This chapter conceptualizes forms and processes of erasure and visibility of migrant domestic workers through the analysis of interview data, media coverage, and public policy. This chapter builds on the existing literature on foreign domestic labor by synthesizing a framework to better represent the mechanisms that produce instances of visibility and erasure; these include transnational forces of erasure like sexism, xenophobia, and domestic labor stigma that interact with country-specific policies and norms. Within this framework of visibility and erasure, we also delineate different aspects of each, such as spatial erasure, erasure in the media, and self-erasure. Finally, this chapter explores how each of these components interconnect into a system of erasure, each aspect enabling another aspect in dampening the individuality of migrant domestic workers. This chapter is intended to illuminate the realities of erasure with careful specificity, while still crediting domestic workers for their resilience and creativity in promoting their own visibility.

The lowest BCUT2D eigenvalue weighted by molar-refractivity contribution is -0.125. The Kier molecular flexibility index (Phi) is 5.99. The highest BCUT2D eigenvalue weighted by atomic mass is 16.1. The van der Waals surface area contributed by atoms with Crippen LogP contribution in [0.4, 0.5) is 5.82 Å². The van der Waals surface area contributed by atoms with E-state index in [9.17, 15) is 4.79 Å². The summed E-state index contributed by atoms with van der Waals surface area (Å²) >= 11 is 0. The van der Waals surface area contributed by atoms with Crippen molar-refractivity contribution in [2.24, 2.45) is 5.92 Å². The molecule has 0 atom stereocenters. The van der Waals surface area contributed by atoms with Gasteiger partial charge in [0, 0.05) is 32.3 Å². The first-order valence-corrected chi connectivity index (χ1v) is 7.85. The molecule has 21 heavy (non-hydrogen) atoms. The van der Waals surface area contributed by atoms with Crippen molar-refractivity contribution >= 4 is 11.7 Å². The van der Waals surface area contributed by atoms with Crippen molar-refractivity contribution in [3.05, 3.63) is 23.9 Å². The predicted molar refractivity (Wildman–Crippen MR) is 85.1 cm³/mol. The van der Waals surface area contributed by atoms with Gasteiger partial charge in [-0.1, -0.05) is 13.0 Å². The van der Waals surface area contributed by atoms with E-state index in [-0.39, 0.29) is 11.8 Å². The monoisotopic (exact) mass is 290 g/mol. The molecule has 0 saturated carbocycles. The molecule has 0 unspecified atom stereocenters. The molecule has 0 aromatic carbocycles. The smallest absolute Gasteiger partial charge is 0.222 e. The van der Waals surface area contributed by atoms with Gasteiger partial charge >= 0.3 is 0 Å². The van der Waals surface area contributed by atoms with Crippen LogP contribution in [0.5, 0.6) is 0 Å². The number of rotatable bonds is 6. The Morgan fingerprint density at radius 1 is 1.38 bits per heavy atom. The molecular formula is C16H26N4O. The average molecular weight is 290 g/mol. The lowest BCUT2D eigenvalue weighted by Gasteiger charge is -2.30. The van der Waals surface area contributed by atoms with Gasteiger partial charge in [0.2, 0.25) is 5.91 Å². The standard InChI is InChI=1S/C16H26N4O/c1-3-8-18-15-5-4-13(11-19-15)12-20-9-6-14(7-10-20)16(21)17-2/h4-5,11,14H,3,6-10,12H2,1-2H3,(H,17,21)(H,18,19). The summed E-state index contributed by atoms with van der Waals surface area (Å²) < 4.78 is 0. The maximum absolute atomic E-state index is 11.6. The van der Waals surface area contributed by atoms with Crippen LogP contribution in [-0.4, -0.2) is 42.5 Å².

Sabban, R. and Kasak-Gliboff, H. (2022), "Written to be Erased: Paper Rights and the Visibility of Migrant Domestic Workers", Segal, M.T. and Demos, V. (Ed.) Gender Visibility and Erasure (Advances in Gender Research, Vol. 33), Emerald Publishing Limited, Leeds, pp. 109-125. https://doi.org/10.1108/S1529-212620220000033014
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